area and is linked to a wide variety of other physical factors such as the
level of cortisol in patients suffering from stress-related depression.
However, it is good to see such a holistic approach. As the author states, "…
it remains essential to view the human being as a whole – mind, body, inner
world, outer world, acting, reacting, interacting, creating." (p.202)
Largely because of
this holistic view, Flach is particularly open to using a wide variety of
methods to help patients suffering from depression. He is not sympathetic to
traditional i.e. Freudian psychoanalytical approaches but he is supportive of
all less narrow, more eclectic and more all-embracing forms of psychotherapy. He
recommends family counselling when it seems appropriate. He is very
knowledgeable, as one would expect of a practising psychiatrist, about all the
drugs available and their good and bad points. He is aware of the complex interplay
between physical symptoms and psychological causes and as a result he is also
aware of the 'chicken and egg' question as to which one is causing the other
but he is adamant that the wise use of drugs can be a helpful part of the
treatment of depression. He mentions Electric Convulsive Therapy (ECT) and the
newer and less drastic [rapid-rate] Transcranial Magnetic Stimulation (rTMS)
only in connection with extreme cases of bipolar depression but he states that
they can be very effective forms of treatment. It is up to readers whether they
agree with Flach's support of ECT. Many workers in the mental health field
to-day have extreme reservations about its use.
distinction between acute and chronic depression is usefully applied in several
areas and linked with, for example, post-traumatic stress disorder. The
difficulties involved in diagnosing and then treating chronic depression are
well-described. Particularly good is his analysis of how people often engage in
behaviour which traps them in a self-reinforcing depressive situation.
several chapters to particular problem areas. The chapter on sex and the sexual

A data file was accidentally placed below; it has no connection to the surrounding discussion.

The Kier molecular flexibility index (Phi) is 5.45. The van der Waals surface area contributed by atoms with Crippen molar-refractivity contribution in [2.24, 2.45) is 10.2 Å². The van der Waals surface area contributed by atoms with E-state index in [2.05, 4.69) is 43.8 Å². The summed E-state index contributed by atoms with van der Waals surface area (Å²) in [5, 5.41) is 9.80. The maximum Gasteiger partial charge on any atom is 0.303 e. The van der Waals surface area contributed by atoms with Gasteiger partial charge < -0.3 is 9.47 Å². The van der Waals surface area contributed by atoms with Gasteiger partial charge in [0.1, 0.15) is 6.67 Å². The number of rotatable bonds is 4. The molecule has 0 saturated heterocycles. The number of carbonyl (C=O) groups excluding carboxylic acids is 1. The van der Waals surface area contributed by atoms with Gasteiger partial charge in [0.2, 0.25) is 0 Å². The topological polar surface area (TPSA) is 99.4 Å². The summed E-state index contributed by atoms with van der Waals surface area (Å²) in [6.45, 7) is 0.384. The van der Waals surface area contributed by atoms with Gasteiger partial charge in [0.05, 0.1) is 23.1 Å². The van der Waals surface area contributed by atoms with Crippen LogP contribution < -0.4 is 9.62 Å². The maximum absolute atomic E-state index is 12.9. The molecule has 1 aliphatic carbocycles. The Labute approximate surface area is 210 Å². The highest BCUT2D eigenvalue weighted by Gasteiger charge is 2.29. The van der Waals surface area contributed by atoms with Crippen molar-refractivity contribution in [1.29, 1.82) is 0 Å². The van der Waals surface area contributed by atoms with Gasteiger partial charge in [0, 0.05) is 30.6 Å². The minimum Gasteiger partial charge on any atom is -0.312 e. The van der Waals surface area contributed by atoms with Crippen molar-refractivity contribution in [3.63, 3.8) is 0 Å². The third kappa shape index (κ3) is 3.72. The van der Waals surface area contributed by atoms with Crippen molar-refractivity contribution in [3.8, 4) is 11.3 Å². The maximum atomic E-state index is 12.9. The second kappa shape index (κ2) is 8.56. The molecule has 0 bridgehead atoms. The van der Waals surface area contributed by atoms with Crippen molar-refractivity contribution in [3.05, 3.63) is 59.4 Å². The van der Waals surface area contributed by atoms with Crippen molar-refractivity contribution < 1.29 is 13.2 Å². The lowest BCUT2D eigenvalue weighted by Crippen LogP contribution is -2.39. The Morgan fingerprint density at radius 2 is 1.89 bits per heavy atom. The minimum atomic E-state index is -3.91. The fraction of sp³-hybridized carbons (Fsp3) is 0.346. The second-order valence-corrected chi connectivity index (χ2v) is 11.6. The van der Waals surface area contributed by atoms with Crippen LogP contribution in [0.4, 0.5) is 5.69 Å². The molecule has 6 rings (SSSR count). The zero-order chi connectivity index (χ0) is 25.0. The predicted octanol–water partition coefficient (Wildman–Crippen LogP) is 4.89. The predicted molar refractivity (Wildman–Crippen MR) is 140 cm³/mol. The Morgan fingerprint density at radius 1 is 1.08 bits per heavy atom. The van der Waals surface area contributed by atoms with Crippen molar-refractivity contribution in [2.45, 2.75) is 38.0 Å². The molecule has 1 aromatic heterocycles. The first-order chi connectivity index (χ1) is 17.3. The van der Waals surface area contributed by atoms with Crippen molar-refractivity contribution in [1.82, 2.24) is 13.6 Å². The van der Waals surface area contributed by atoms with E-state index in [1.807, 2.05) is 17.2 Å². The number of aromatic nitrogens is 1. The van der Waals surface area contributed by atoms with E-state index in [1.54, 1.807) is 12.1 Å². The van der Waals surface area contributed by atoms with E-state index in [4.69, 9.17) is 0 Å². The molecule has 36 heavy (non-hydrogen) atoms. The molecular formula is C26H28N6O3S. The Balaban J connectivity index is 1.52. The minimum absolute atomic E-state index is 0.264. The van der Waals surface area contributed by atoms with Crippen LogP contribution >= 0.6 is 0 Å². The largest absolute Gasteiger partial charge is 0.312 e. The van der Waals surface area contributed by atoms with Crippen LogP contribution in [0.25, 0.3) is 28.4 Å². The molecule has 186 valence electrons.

demands made of people these days has a very contemporary feel to it. Equally
useful is the chapter on anger and how, on the right occasions, it can be the
right reaction to a situation. The chapter on work and especially the pressure
to succeed at high-powered jobs is sobering and should be read by everyone
putting in fourteen hour days! The author is very sensitive to the delicate
balance needed between marital partners if both are to remain mentally healthy
with the result that he has a very good chapter on dependency. Other excellent
chapters are on childhood and adolescence. The chapter about the elderly contains
some particularly sage advice concerning retirement.
on depression as being a normal reaction to highly stressful occasions, his
distinction between acute and chronic depression, his holistic approach to
supporting people suffering from depression and his positive view of depression
as an opportunity for personal growth make this a highly recommended book for
anyone suffering from or interested in depression. The book will almost
certainly go into yet another edition, as it surely deserves, and this should
give the publishers the opportunity to correct the typos which have crept in,
especially the use of 'martial' for 'marital' on p.105 although the concept of 'martial
infidelity' may well be worth thinking about!
Purday is Head of the Cambridge International High
School and is currently a
distance-learning student on the Philosophy & Ethics of Mental Health
course in the Philosophy Dept. at the University of Warwick.